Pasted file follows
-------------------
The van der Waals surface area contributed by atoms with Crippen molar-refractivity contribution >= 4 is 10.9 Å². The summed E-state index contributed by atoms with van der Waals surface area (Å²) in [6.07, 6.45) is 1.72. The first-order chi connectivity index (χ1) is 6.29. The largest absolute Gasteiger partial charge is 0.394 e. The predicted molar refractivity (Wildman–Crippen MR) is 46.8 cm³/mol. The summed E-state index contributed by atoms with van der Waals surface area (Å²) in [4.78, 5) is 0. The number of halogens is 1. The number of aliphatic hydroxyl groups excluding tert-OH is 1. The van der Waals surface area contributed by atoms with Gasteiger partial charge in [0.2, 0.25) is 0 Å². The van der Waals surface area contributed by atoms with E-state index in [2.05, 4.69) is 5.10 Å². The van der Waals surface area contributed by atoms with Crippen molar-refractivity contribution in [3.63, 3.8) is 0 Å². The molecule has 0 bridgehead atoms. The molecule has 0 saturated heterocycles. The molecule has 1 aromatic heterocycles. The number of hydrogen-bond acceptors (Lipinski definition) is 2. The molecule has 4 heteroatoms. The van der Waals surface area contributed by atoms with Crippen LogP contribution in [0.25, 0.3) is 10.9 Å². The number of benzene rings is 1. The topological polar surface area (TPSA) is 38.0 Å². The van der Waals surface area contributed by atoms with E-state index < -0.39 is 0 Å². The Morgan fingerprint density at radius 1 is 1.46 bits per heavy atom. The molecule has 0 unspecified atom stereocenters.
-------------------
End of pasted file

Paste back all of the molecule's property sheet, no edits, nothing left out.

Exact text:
The van der Waals surface area contributed by atoms with Crippen molar-refractivity contribution >= 4 is 10.9 Å². The summed E-state index contributed by atoms with van der Waals surface area (Å²) in [6.07, 6.45) is 1.72. The first-order chi connectivity index (χ1) is 6.29. The largest absolute Gasteiger partial charge is 0.394 e. The predicted molar refractivity (Wildman–Crippen MR) is 46.8 cm³/mol. The summed E-state index contributed by atoms with van der Waals surface area (Å²) in [4.78, 5) is 0. The number of halogens is 1. The number of aliphatic hydroxyl groups excluding tert-OH is 1. The van der Waals surface area contributed by atoms with Gasteiger partial charge in [0.2, 0.25) is 0 Å². The van der Waals surface area contributed by atoms with E-state index in [2.05, 4.69) is 5.10 Å². The van der Waals surface area contributed by atoms with Crippen molar-refractivity contribution in [3.63, 3.8) is 0 Å². The molecule has 0 bridgehead atoms. The molecule has 0 saturated heterocycles. The molecule has 1 aromatic heterocycles. The number of hydrogen-bond acceptors (Lipinski definition) is 2. The molecule has 4 heteroatoms. The van der Waals surface area contributed by atoms with Crippen LogP contribution in [0.25, 0.3) is 10.9 Å². The number of benzene rings is 1. The topological polar surface area (TPSA) is 38.0 Å². The van der Waals surface area contributed by atoms with E-state index < -0.39 is 0 Å². The Morgan fingerprint density at radius 1 is 1.46 bits per heavy atom. The molecule has 0 unspecified atom stereocenters.